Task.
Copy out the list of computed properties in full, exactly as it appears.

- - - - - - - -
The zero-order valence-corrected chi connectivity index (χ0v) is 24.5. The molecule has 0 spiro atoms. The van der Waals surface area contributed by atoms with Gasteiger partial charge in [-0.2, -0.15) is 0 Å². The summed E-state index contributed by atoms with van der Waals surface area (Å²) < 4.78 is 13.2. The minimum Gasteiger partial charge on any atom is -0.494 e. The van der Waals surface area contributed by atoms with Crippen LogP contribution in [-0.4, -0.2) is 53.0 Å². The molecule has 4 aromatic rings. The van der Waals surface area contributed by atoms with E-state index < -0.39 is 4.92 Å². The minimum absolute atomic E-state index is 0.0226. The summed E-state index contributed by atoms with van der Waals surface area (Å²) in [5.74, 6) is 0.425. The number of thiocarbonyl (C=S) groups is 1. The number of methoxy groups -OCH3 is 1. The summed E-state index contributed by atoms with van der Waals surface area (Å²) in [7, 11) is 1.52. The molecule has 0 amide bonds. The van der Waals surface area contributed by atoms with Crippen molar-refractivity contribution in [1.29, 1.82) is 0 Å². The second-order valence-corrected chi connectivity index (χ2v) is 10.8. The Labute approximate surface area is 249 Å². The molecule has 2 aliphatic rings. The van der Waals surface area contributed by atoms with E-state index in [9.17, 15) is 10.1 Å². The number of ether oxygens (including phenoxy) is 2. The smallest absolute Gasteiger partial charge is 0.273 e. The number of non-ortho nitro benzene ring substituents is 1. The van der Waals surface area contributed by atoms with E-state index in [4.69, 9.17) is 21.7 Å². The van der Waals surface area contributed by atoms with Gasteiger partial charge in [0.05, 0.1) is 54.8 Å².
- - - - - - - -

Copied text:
The zero-order valence-corrected chi connectivity index (χ0v) is 24.5. The molecule has 0 spiro atoms. The van der Waals surface area contributed by atoms with Gasteiger partial charge in [-0.2, -0.15) is 0 Å². The summed E-state index contributed by atoms with van der Waals surface area (Å²) < 4.78 is 13.2. The minimum Gasteiger partial charge on any atom is -0.494 e. The van der Waals surface area contributed by atoms with Crippen LogP contribution in [-0.4, -0.2) is 53.0 Å². The molecule has 4 aromatic rings. The van der Waals surface area contributed by atoms with E-state index < -0.39 is 4.92 Å². The minimum absolute atomic E-state index is 0.0226. The summed E-state index contributed by atoms with van der Waals surface area (Å²) in [5.74, 6) is 0.425. The number of thiocarbonyl (C=S) groups is 1. The number of methoxy groups -OCH3 is 1. The summed E-state index contributed by atoms with van der Waals surface area (Å²) in [7, 11) is 1.52. The molecule has 0 amide bonds. The van der Waals surface area contributed by atoms with Crippen molar-refractivity contribution in [1.29, 1.82) is 0 Å². The second-order valence-corrected chi connectivity index (χ2v) is 10.8. The Labute approximate surface area is 249 Å². The molecule has 2 aliphatic rings. The van der Waals surface area contributed by atoms with E-state index in [9.17, 15) is 10.1 Å². The number of ether oxygens (including phenoxy) is 2. The smallest absolute Gasteiger partial charge is 0.273 e. The number of non-ortho nitro benzene ring substituents is 1. The van der Waals surface area contributed by atoms with E-state index in [4.69, 9.17) is 21.7 Å². The van der Waals surface area contributed by atoms with Gasteiger partial charge in [0.05, 0.1) is 54.8 Å².